Starvation Romance

I dream so often of the days we knew
Those days when love was like a guiding light,
And yet although I know your eyes were blue,
Although I swore to be forever true,
Although I dream of going home to you
Your name has slipped my memory tonight.

Author: Henry Lee

Lt. Henry Lee, US Army, grew up in South Pasadena, California. He was captured by the Japanese at Bataan in 1941. He wrote several poems during his imprisonment, burying them before being taken to a transport headed to Japan in 1945. Henry Lee died during an American air attack.

8 thoughts on “Starvation Romance”

  1. Unlike many soldier poets and veterans, Henry Lee does not rely on either grandiose abstractions or shock-value details. This modest poem establishes the disorienting misery of Lee’s prison camp ordeal only in the first word of the title, whose second word creates enough surprising dissonance to ensure that the reader is intrigued rather than braced for anguish. The poem’s first two lines are in conventional high rhetoric, complete with gallant cliche, and might have been written in 1914 by a Rupert Brooke, before sentimentality died in the trenches. Then the poem shifts wonderfully and honestly at the beginning of the third line, with “And yet . . .” Years of physical and emotional suffering, years of increasing hunger and dwindling hope, have nearly triumphed, no matter how much the poet tries to distract himself though memory of happier times. Of course the poet wants to go home to the girl, but that is about going home, not about the girl herself. How wonderful is it that even in his wretched state, and without overt sentimentality, the poet still feels a bit of shame at having forgotten. This poem, addressed to the mostly forgotten girl, is an implicit apology, demonstrating all at once the stultifying effects of inhumane captivity, the stubborn endurance of human decency, and the blunt irony that characterizes the best poetry of WWII.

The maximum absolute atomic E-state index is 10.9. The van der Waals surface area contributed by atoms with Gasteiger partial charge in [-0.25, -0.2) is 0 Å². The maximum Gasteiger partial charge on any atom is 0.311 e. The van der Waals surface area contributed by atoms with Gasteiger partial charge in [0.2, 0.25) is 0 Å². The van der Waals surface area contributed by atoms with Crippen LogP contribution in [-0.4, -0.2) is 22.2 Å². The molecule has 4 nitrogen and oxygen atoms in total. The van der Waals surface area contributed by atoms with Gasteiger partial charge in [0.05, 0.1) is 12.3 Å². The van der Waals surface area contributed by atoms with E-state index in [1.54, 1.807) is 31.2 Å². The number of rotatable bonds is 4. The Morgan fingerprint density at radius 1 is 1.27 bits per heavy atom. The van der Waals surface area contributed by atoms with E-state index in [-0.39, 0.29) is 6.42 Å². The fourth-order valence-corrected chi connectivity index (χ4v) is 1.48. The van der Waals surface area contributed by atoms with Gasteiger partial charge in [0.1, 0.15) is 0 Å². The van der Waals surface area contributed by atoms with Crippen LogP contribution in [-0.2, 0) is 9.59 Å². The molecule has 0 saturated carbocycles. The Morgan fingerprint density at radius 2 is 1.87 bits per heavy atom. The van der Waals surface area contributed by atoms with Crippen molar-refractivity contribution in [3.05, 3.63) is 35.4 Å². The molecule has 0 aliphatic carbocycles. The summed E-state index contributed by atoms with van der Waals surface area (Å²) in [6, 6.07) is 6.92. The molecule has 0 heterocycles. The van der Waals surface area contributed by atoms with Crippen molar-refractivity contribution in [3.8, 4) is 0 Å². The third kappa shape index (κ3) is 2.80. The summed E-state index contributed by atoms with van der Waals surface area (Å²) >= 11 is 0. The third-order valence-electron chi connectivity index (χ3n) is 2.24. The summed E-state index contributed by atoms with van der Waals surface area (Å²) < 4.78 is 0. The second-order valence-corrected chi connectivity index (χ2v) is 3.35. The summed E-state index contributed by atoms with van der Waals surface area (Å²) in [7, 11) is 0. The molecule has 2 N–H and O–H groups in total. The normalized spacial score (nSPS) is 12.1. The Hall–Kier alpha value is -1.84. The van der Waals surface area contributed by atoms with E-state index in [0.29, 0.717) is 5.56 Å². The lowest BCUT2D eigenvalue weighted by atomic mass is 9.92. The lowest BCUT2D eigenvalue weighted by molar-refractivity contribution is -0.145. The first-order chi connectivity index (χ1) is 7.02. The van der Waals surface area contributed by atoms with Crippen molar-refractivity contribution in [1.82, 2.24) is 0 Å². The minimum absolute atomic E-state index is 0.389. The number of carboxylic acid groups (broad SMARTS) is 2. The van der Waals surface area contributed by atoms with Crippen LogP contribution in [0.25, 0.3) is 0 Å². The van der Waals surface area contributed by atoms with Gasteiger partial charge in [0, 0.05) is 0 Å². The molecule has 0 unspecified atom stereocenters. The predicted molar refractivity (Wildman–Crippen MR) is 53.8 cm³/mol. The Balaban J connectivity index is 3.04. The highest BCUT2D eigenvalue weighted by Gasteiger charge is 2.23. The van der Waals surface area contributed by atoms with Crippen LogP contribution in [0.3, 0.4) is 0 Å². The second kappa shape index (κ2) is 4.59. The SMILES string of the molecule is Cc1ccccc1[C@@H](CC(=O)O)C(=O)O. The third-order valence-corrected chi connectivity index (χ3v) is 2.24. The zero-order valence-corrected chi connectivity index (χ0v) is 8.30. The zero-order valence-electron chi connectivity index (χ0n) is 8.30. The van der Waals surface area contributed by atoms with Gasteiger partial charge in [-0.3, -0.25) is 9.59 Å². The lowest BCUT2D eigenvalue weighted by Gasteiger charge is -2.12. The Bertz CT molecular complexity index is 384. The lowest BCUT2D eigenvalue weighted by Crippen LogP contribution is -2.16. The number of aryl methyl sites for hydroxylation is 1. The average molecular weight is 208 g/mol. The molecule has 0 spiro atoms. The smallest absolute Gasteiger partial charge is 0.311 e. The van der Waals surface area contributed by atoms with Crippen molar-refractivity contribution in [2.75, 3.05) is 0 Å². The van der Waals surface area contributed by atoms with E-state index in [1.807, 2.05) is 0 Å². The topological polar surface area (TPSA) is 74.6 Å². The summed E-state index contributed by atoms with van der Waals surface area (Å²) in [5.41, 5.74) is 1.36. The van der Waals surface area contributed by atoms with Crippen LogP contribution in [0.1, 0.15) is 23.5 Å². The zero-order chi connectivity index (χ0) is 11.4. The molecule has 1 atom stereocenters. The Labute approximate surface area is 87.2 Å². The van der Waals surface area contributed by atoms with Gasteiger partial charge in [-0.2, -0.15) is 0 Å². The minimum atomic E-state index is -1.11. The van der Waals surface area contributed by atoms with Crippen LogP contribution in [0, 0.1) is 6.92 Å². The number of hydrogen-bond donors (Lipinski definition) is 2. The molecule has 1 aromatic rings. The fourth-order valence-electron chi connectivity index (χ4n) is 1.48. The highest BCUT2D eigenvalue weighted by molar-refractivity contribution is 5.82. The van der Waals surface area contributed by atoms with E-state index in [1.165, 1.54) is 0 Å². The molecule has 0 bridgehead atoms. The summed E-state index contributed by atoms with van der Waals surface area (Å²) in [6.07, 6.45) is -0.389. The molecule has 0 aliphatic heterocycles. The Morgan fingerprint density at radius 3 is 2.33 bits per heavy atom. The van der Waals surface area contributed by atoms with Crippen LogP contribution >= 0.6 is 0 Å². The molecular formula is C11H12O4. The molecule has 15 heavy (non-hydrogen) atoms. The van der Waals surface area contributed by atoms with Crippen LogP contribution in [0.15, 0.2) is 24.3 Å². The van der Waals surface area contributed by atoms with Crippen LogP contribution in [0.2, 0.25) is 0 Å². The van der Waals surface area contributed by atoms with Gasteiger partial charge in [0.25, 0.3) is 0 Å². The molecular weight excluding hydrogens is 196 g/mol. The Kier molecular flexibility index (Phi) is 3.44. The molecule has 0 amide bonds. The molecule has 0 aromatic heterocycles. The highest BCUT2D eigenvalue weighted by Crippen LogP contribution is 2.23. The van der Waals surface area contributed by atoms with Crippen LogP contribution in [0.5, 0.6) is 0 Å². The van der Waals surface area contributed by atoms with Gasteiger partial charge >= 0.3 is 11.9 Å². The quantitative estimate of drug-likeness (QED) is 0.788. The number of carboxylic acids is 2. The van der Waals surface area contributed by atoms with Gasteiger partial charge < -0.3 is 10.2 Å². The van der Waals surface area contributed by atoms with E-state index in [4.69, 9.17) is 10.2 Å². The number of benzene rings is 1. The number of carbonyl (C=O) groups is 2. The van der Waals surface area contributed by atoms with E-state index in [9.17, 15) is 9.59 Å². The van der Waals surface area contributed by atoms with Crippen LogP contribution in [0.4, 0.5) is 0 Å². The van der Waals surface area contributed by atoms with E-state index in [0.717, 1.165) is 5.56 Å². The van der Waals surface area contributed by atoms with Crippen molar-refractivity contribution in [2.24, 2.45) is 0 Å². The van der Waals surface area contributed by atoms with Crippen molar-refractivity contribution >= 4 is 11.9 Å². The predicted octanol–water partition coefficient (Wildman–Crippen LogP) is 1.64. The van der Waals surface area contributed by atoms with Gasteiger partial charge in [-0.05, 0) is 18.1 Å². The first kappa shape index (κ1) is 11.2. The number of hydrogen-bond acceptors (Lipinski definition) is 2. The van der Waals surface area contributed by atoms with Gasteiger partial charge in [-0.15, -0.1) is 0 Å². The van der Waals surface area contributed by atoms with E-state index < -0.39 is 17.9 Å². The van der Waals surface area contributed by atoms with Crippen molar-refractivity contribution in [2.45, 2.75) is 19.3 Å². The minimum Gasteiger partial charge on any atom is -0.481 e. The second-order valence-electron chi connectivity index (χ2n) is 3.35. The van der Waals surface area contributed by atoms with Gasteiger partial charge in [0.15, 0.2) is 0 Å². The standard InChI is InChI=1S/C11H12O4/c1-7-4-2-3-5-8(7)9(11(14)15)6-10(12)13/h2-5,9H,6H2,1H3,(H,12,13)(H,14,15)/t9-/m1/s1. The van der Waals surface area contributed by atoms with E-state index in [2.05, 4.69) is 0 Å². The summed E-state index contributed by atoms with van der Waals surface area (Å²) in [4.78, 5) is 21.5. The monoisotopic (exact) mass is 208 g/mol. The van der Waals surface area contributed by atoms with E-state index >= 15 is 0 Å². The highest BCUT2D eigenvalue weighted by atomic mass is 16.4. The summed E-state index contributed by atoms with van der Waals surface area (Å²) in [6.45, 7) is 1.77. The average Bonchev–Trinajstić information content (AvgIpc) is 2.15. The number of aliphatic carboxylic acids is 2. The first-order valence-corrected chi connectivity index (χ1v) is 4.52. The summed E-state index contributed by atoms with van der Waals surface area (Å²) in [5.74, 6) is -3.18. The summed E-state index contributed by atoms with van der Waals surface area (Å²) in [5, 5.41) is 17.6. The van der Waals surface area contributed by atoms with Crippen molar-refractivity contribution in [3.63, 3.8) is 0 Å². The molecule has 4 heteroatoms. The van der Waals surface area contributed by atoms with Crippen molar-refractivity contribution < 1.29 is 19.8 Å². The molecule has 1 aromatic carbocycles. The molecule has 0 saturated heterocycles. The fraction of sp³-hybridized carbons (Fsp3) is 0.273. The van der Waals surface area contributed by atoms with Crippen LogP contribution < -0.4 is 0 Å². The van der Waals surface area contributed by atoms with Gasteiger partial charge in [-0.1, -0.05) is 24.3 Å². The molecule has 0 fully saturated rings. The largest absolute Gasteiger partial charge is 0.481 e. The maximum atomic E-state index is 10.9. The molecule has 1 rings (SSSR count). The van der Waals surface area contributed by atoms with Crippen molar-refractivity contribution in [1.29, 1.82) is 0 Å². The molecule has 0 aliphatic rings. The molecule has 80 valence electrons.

2. I’m struck with a similar feeling when reading Elizabeth Bishop’s “The Art of Losing”. You feel the dwindling, but it dwindles beautifully. Thank you for sharing it.

  3. Anyone who has been in a war knows you have to laugh to survive, but not many of us could hold up as well as Lt. Lee. This poem says a lot about staying human no matter what.

  4. Andrew, yes, Elizabeth Bishop’s poem is a marvel. Personally, I much prefer Bishop’s brave effort to reassure herself, and Lee’s humble admission, to more bombastic and didactic poems which suggest no doubt in the mind of the poet.

    Trooper6, you might not know that while in terrible captivity Lee agreed to a chaplain’s request that he write some cheery, affirmative poems, which he did. I imagine that he did so solely out of compassion for his fellow prisoners, since he had apparently little optimism in his heart.

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